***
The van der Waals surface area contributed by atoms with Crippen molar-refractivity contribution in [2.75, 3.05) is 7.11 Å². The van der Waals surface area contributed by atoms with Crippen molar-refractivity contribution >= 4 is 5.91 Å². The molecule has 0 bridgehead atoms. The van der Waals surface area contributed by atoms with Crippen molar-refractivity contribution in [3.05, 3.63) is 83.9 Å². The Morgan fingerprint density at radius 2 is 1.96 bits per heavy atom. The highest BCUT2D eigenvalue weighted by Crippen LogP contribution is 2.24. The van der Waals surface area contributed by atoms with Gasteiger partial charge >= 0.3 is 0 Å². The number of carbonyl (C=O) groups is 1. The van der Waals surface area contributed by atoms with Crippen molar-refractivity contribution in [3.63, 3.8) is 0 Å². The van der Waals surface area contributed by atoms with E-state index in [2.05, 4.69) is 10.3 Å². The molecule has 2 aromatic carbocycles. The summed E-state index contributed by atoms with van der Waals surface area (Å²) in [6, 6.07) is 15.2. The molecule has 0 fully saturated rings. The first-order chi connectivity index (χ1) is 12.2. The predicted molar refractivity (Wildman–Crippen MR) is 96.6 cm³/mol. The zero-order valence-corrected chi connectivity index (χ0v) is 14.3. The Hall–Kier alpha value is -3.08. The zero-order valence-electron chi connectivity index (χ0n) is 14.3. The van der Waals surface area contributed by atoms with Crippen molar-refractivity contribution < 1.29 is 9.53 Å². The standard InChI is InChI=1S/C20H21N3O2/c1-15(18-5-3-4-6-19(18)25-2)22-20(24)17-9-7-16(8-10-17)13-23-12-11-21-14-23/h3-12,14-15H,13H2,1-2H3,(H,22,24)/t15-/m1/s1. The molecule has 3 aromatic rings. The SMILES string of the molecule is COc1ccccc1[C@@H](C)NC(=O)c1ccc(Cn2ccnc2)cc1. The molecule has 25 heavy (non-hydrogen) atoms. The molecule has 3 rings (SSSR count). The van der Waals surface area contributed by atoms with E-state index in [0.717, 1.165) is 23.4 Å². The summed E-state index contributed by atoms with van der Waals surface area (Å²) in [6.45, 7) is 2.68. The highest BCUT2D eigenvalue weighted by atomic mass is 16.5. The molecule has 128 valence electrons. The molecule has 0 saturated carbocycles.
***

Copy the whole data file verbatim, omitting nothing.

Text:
The van der Waals surface area contributed by atoms with Crippen molar-refractivity contribution in [2.75, 3.05) is 7.11 Å². The van der Waals surface area contributed by atoms with Crippen molar-refractivity contribution >= 4 is 5.91 Å². The molecule has 0 bridgehead atoms. The van der Waals surface area contributed by atoms with Crippen molar-refractivity contribution in [3.05, 3.63) is 83.9 Å². The Morgan fingerprint density at radius 2 is 1.96 bits per heavy atom. The highest BCUT2D eigenvalue weighted by Crippen LogP contribution is 2.24. The van der Waals surface area contributed by atoms with Gasteiger partial charge >= 0.3 is 0 Å². The number of carbonyl (C=O) groups is 1. The van der Waals surface area contributed by atoms with Crippen molar-refractivity contribution in [3.63, 3.8) is 0 Å². The van der Waals surface area contributed by atoms with E-state index in [2.05, 4.69) is 10.3 Å². The molecule has 2 aromatic carbocycles. The summed E-state index contributed by atoms with van der Waals surface area (Å²) in [6, 6.07) is 15.2. The molecule has 0 fully saturated rings. The first-order chi connectivity index (χ1) is 12.2. The predicted molar refractivity (Wildman–Crippen MR) is 96.6 cm³/mol. The zero-order valence-corrected chi connectivity index (χ0v) is 14.3. The Hall–Kier alpha value is -3.08. The zero-order valence-electron chi connectivity index (χ0n) is 14.3. The van der Waals surface area contributed by atoms with Crippen molar-refractivity contribution < 1.29 is 9.53 Å². The standard InChI is InChI=1S/C20H21N3O2/c1-15(18-5-3-4-6-19(18)25-2)22-20(24)17-9-7-16(8-10-17)13-23-12-11-21-14-23/h3-12,14-15H,13H2,1-2H3,(H,22,24)/t15-/m1/s1. The molecule has 3 aromatic rings. The SMILES string of the molecule is COc1ccccc1[C@@H](C)NC(=O)c1ccc(Cn2ccnc2)cc1. The molecule has 25 heavy (non-hydrogen) atoms. The molecule has 3 rings (SSSR count). The van der Waals surface area contributed by atoms with E-state index in [0.717, 1.165) is 23.4 Å². The summed E-state index contributed by atoms with van der Waals surface area (Å²) in [6.45, 7) is 2.68. The highest BCUT2D eigenvalue weighted by atomic mass is 16.5. The molecule has 128 valence electrons. The molecule has 0 saturated carbocycles.